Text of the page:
....this gives not only her remarkable history but photos showing her her dramatic transformation over the years which was so extensive her insurers re-classified her as a new build in 1992 .
Tuesday, 25 March 2014 - 08:57
PORT WELCOMES NEW RECRUITS FULL OF DETERMINATION AND DEDICATION
The Port of Dover has welcomed four new Port of Dover Police Officers to Europe’s busiest international ferry port as they commit to playing their part in meeting the Port’s vision of becoming the best port in the world for the benefit of customers and the community.
Dedicated to the safety and security of the Port, the 13 million customers who use it and the local community, the appointment of new officers reflects the ongoing commitment of the Port of Dover Police to provide a visible and effectiveness police service to the Port community.
Superintendent Paul Wilczek, Chief Officer for Port of Dover Police said:
“It’s fantastic to see such enthusiastic and committed new officers joining the Port of Dover Police force which has such a great heritage of serving its Port community.”
The four new recruits are:
Donna Shorter, who was previously a Courts Warrants Officer and a Kent Police Special Constable where she performed the role of A/Section Officer, responsible for up to 15 officers. Jake Griffiths has a BSc (Honours) degree in Crime and Policing and previously held the position of Freight Co-ordinater within the Port for DFDS Seaways. Jennifer Wheatley is a Master of Mathematics (2.1 Honours) and worked with Kent Police as a civilian employee in the Police National Computer (PNC) Bureau. Sarah Lavender was formerly a Community Safety Officer for Shepway District Council and has an Advanced NVQ Level 3 in Business and Administration and a Btec Level 3 in Neighbourhood Nuisance and Anti-Social Behaviour.
Tim Waggott, Chief Executive, Port of Dover, added:
“I am delighted that the Port of Dover Police has been able to recruit people who are full of such enthusiasm and with relevant academic and employment experience. I am sure that they will be highly valued by the Port’s customers and community whom they will serve. I wish them well in their careers within the police service, joining at such a exciting time for the Port and for Dover.”
Pictured left to right – PC Paul Skinner, PC Sarah Lavender, PC Jennifer Wheatley, PC Donna Shorter, PC Jake Griffiths and Chief Executive Tim Waggott.
Tuesday, 25 March 2014 - 06:57
Thanks Vic - we will continue to do our best to bring good pictures and interesting items. More to come...
Monday, 24 March 2014 - 16:16
Vic Matcham, Dover
Great photos again of one of the most busy seaports in the world working 24/7 /365days a year and with the photos come some very good write ups.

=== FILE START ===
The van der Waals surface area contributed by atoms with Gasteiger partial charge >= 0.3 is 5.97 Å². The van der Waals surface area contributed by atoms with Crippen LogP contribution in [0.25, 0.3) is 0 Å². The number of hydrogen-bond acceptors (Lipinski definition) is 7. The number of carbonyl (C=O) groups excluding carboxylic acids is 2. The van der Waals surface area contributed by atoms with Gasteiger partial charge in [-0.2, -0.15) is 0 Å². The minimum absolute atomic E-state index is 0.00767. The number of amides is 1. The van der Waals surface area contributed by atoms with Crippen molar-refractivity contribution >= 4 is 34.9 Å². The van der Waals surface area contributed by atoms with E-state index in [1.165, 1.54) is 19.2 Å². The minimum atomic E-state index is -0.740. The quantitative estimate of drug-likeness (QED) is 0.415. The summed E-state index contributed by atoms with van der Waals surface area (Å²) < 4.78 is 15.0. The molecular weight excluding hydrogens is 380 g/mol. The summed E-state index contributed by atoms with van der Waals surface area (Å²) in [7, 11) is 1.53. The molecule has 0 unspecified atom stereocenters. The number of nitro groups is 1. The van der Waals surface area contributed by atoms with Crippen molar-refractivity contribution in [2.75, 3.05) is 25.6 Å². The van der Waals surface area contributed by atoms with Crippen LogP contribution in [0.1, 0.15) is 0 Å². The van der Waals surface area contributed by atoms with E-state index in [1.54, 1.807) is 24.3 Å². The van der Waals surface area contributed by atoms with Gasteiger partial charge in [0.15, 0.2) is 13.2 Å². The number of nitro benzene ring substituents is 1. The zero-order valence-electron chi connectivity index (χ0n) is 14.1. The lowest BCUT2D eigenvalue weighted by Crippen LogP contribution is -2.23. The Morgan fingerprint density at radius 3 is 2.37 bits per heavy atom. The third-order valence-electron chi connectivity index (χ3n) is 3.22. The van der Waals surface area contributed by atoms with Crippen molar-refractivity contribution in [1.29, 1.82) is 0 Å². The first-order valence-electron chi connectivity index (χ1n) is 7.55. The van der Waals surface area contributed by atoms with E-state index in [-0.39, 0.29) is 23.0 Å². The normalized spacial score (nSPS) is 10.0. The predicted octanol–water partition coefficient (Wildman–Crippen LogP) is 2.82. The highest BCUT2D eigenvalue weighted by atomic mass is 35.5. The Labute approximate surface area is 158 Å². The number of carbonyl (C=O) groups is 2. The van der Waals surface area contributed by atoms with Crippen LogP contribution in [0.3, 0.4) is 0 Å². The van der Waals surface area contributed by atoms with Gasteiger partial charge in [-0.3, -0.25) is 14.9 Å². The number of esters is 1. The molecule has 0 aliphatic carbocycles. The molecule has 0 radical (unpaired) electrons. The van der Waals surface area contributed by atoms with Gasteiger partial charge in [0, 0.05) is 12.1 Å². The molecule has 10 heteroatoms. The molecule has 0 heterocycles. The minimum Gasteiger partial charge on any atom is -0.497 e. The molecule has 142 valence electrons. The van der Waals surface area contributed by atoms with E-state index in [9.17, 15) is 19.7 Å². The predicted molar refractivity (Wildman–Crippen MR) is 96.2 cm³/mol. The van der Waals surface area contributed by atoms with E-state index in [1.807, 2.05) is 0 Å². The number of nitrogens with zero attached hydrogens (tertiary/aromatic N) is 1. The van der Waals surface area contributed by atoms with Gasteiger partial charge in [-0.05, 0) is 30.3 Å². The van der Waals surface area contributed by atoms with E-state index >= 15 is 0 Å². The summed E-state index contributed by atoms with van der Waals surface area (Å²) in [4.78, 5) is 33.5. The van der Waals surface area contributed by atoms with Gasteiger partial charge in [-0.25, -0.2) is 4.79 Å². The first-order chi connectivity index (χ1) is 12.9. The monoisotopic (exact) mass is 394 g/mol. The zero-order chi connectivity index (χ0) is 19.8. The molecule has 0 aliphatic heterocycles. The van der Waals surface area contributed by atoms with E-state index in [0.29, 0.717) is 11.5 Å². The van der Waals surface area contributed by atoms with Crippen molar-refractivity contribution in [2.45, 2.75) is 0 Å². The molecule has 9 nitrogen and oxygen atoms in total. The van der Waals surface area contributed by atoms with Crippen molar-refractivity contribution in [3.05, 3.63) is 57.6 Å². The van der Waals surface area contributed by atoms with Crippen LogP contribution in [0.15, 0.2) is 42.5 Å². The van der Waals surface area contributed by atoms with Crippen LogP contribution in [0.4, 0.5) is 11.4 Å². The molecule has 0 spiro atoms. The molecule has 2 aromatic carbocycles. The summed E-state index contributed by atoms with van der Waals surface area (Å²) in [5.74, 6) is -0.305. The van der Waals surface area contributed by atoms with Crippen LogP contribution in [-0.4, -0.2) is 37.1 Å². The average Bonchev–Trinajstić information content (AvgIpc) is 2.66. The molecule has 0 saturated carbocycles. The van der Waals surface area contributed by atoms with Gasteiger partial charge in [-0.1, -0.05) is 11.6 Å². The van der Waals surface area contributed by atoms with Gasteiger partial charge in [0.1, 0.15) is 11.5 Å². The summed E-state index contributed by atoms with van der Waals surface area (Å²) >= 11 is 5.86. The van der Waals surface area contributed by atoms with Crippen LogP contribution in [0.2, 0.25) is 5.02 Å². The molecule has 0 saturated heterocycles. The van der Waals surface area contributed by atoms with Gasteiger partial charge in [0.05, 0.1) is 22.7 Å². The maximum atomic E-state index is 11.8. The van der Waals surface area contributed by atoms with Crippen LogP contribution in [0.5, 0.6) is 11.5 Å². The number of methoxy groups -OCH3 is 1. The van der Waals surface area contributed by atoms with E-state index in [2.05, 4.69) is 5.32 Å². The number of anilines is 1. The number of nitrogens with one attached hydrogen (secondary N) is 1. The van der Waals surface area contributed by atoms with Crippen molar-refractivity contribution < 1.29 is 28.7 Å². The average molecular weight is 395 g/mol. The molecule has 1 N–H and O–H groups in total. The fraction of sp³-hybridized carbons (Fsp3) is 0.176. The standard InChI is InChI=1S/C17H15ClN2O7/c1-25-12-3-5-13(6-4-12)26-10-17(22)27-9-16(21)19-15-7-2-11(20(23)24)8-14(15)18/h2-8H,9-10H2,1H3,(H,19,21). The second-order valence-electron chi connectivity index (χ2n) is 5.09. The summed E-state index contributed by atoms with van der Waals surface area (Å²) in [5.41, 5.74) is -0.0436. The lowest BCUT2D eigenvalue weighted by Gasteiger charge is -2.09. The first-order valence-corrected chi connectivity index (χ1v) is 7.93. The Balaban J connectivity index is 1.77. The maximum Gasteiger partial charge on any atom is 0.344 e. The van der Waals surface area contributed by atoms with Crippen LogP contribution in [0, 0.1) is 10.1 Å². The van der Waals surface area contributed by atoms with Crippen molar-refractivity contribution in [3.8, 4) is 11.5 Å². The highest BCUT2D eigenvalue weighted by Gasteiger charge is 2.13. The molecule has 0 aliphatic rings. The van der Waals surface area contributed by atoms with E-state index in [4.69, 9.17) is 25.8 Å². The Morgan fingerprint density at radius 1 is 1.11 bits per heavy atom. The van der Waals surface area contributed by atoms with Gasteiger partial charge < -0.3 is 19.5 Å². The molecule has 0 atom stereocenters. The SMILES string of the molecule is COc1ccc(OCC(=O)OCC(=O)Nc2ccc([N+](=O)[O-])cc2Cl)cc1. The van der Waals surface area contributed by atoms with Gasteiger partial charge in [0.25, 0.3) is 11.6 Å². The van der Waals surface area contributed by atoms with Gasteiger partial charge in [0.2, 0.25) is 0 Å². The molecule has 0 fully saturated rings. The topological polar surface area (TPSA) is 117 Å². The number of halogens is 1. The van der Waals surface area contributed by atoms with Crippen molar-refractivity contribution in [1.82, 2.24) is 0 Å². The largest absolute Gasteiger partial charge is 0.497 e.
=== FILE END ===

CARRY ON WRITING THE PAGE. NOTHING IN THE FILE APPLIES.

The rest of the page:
Thank you for doing them.
Monday, 24 March 2014 - 07:01
DOVER HARBOUR: Springtime Sailing on a Sunday Afternoon...and on a pea green sea too...
It all went jollying along in fine style until the showers started rolling in. One hardly spilt the Pimms at all. But being Spring it didnt last...you can see the heavy stuff approaching in the pictures below, coming in from the west with a hint of menace.... spoiling the genteel tranquillity.
I'm afraid it was a day of sunshine and showers but once again lots of people were out and about enjoying the day. The latest trend is being photographed on the Norwegian Rocks. I suppose its a great novelty while they are still in a series of large heaps. One for the scrapbooks indeed. Before too long they will be nicely laid out in groynes and the spectacular mounds of volcanic rock will be gone, be dissipated.
Nice pictures of the Saint David below there. Took a detour to take a look at her yesterday after seeing Mike's pictures and info Monday, 24 March 2014 - 06:19
Andy MacLean, Old Wives Lees (email@example.com)
Last couple of days to aid the Dover Lifeboat and the TSS Dover restoration funds!
JOIN US ON OUR 70'S AND 80'S DISCO CRUISE ON MV SPIRIT OF BRITAIN
Saturday 29th. March at 1835. retuining by 2230 hrs.
Both cars and foot passenger availability.
Phone 01227 732414 for tickets NOW!Sunday, 23 March 2014 - 11:50
Mike J., Dver
Another elderly vessel was in Wellington Dock on Saturday morning & is probably still there.
The SAINT DAVID OF LONDON was built in Sweden in 1905 as a small steam passenger vessel & was later converted to a salvage vessel/icebreaking tug.
She has had an interesting & varied career, being converted to diesel power in the late 1950s.
In 1939 she was seized by the German Navy whilst carrying Jewish refugees & used as a patrol vessel during WW2.
Little remains of the original vessel apart from the hull which itself has been modified.
She has been an occasional visitor to Dover over the years.
I found most of her history on the ‘Shipspotting’ website, just Google the site & type in her name.
Sunday, 23 March 2014 - 09:31
Thanks for that info Mike, great stuff! I will certainly look out for both the cruise liner and the next Norwegian Rock delivery. Have added a pic temporarily to the top of the page which looks down from above (.. to an extent !
the helicopter was unavailable at the time! ) on barge Charlie Rock and I think you were right as you can see from the load onboard .... that they were just bringing the last of the previous rock..
Nice picture of the Athena/Azores below there too..
Yes you might be right there Howard re Folkestone...I don't know for sure either. But somehow I cant see it happening.Sunday, 23 March 2014 - 06:23
howard mcsweeney, dover
Will look forward to the "new" cruise liner, certainly has an interesting history.